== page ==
When a student enters college, his grade level is determined by earned hours. Earned hours, or credit hours, are the number of academic hours that a student has accumulated. According to Georgia Tech, freshman are students with 0 to 29 credit hours, sophomores must have between 30 to 59 credit hours, etc. Earned hours can also refer to the amount of time an employee works. This information is used to assign such benefits as vacation and sick time. You need to know a few things to calculate your earned hours correctly.
Calculating Earned Hours in College
Visit your college's registrar's office. This is where they keep your records. Request a copy of your current transcript.
Cross out any classes you repeated. Only one of the classes will count toward your earned hours. Next, remove any classes from the list that received an F grade. You will also need to cross out any classes in which you received an incomplete, or classes from which you withdrew.
Add up the earned hours for all of the courses that you did not cross off. The earned hours should be listed on the transcript next to each class.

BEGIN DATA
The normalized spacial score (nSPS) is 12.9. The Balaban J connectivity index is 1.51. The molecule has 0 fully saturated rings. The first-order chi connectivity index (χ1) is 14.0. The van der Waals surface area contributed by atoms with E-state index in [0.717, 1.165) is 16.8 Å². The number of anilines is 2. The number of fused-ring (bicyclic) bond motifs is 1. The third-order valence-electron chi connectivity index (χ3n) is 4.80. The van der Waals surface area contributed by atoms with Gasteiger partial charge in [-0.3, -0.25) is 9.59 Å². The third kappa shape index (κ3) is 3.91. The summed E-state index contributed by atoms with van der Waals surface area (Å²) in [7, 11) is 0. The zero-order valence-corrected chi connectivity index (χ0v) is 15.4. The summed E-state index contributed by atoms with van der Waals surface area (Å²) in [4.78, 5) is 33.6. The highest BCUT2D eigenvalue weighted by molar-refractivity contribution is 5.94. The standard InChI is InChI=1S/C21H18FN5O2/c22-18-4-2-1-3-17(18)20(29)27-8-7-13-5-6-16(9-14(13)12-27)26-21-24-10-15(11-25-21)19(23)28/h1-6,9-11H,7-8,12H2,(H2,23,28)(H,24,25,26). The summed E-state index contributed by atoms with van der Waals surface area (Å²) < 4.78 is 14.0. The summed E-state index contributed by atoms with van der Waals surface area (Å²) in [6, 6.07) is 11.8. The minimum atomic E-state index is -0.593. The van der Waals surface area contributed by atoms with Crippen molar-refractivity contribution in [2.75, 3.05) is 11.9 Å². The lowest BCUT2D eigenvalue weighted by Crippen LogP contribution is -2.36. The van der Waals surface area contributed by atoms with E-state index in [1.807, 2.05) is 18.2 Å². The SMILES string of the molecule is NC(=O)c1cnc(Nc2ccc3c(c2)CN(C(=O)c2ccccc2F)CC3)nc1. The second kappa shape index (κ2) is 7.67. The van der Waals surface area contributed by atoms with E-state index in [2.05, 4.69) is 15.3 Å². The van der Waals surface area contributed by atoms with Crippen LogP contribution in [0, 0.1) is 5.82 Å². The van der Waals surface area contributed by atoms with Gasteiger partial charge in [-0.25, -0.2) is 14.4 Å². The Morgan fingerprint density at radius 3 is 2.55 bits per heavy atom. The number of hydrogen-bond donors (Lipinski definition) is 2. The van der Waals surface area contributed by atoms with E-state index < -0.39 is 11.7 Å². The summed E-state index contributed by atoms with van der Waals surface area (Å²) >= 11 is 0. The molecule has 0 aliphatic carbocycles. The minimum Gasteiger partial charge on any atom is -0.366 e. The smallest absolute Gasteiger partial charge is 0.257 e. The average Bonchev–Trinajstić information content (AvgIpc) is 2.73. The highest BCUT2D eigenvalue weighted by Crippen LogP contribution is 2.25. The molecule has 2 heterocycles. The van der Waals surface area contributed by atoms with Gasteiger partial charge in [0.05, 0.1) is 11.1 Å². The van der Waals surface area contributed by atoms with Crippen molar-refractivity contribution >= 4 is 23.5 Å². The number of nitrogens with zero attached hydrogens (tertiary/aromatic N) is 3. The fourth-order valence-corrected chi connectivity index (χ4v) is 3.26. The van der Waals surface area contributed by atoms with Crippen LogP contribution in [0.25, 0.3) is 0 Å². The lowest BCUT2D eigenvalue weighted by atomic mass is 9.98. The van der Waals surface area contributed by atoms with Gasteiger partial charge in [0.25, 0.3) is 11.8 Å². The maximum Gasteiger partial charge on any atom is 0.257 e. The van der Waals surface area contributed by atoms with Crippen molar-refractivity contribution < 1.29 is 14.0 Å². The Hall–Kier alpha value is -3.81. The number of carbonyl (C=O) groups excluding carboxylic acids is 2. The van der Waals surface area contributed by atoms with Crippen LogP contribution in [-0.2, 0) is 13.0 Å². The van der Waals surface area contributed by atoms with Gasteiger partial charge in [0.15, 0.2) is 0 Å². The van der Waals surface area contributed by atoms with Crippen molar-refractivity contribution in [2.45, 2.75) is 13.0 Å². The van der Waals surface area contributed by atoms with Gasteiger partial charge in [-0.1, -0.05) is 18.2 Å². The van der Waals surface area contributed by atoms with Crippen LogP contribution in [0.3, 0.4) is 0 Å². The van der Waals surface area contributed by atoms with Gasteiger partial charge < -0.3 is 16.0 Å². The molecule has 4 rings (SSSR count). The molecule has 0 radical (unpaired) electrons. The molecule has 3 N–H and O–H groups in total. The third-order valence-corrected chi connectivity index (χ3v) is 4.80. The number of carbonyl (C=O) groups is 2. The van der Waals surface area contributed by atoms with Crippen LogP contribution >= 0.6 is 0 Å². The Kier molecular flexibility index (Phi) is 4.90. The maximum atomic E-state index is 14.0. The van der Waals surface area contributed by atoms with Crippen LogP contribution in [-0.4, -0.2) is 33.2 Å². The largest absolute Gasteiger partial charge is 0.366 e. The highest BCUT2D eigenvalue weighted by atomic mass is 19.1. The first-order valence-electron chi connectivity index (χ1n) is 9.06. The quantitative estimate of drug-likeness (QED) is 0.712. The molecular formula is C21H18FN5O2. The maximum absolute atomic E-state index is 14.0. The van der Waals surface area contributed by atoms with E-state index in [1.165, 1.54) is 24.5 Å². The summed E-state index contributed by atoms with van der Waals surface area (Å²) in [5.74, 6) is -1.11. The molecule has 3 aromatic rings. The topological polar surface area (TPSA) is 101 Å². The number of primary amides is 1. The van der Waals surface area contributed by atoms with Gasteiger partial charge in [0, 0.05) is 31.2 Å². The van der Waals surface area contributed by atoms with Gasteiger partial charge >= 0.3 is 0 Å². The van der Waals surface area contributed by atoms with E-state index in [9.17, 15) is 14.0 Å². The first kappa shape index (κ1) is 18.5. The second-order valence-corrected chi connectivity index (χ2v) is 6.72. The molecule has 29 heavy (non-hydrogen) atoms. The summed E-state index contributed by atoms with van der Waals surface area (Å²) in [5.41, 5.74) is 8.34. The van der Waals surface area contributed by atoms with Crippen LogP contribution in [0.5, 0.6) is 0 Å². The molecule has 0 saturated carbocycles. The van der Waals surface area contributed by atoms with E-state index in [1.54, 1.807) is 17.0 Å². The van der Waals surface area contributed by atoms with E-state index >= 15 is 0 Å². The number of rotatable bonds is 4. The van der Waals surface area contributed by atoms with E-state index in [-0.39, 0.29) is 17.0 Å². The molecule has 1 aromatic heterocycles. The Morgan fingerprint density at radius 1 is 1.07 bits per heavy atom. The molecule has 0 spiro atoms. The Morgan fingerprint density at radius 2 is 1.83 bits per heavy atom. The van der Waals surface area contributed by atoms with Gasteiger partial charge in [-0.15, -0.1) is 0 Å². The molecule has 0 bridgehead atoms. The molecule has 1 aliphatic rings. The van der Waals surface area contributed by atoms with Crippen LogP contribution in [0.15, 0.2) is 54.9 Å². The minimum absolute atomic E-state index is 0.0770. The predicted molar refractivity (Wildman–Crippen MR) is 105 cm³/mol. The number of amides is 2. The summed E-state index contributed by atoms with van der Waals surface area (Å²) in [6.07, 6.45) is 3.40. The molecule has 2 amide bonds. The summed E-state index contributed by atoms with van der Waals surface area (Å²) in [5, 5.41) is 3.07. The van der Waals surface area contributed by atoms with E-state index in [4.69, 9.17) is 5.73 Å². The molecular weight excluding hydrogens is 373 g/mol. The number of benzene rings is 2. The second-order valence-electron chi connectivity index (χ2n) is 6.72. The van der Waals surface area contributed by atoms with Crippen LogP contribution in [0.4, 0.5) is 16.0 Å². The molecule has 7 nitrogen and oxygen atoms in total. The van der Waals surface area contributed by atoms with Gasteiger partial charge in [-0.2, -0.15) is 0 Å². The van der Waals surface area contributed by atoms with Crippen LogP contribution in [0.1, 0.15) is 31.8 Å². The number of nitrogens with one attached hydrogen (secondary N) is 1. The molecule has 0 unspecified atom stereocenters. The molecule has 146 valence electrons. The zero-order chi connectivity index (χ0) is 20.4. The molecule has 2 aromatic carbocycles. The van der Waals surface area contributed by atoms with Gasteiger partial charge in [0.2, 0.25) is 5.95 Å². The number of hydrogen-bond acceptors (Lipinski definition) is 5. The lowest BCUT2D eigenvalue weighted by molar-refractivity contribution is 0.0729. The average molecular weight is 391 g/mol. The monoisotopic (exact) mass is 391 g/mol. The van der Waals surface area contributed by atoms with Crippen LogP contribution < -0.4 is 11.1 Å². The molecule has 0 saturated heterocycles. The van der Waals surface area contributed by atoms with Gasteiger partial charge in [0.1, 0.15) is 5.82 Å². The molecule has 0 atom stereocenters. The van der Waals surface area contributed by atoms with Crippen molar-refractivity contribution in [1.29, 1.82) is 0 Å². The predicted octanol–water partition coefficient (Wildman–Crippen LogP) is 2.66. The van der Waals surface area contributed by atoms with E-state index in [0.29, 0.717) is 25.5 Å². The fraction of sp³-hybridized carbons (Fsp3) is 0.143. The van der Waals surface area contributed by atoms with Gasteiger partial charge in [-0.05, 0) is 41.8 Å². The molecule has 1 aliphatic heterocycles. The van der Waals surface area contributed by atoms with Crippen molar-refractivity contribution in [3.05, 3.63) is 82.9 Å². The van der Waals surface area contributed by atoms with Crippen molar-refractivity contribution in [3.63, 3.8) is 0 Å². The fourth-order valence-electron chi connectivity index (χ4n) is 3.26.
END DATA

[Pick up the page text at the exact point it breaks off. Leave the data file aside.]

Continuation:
Use the credit hours for any transfer classes that were accepted by the college to add to the total. This is the amount of earned hours you currently have.
Calculating Earned Hours in Business
Collect all of the time cards for the week for the employee you need to calculate the earned hours for.
Add up the hours the employee worked on each daily time card. For example, if Tom worked from 9 a.m. to 5 p.m. on Monday, his earned hours for that day total eight.
Find the sum of the week's earned hours by adding up the earned hours for each day.
Assign vacation, sick and personal hours based on the total earned hours for the week. For example, your company may assign two vacation hours, one sick hour and one personal hour for every 40 earned hours completed.
Some colleges allow you to view your unofficial transcript through a link on their website. Meet with a school counselor if you've changed majors, because that could affect your credits.
There may be a fee required to obtain a copy of your transcript.
- Some colleges allow you to view your unofficial transcript through a link on their website.
- Meet with a school counselor if you've changed majors, because that could affect your credits.
- There may be a fee required to obtain a copy of your transcript.
Alicia Bodine is a New Jersey-based writer specializing in finance. With more than 13 years of experience, her work has appeared in LendingTree, GoBankingRates, Sapling, Zacks and budgeting.thenest.com.